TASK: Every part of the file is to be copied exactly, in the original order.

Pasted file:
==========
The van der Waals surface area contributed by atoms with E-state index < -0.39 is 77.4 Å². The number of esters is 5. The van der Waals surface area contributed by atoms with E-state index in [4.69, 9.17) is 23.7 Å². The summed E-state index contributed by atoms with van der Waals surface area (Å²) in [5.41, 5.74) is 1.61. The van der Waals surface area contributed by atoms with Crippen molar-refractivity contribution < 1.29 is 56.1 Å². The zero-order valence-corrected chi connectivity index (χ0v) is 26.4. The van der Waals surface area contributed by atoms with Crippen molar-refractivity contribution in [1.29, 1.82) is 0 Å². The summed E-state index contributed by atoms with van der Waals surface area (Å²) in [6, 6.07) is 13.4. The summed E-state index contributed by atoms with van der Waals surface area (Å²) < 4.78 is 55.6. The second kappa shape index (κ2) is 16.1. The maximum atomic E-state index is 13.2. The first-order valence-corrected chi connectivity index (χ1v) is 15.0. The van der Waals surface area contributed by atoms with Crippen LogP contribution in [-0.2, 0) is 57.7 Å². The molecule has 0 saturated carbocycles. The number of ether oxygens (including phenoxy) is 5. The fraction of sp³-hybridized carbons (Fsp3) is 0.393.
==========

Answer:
The van der Waals surface area contributed by atoms with E-state index < -0.39 is 77.4 Å². The number of esters is 5. The van der Waals surface area contributed by atoms with E-state index in [4.69, 9.17) is 23.7 Å². The summed E-state index contributed by atoms with van der Waals surface area (Å²) in [5.41, 5.74) is 1.61. The van der Waals surface area contributed by atoms with Crippen molar-refractivity contribution < 1.29 is 56.1 Å². The zero-order valence-corrected chi connectivity index (χ0v) is 26.4. The van der Waals surface area contributed by atoms with Crippen molar-refractivity contribution in [1.29, 1.82) is 0 Å². The summed E-state index contributed by atoms with van der Waals surface area (Å²) in [6, 6.07) is 13.4. The summed E-state index contributed by atoms with van der Waals surface area (Å²) < 4.78 is 55.6. The second kappa shape index (κ2) is 16.1. The maximum atomic E-state index is 13.2. The first-order valence-corrected chi connectivity index (χ1v) is 15.0. The van der Waals surface area contributed by atoms with Crippen LogP contribution in [-0.2, 0) is 57.7 Å². The molecule has 0 saturated carbocycles. The number of ether oxygens (including phenoxy) is 5. The fraction of sp³-hybridized carbons (Fsp3) is 0.393.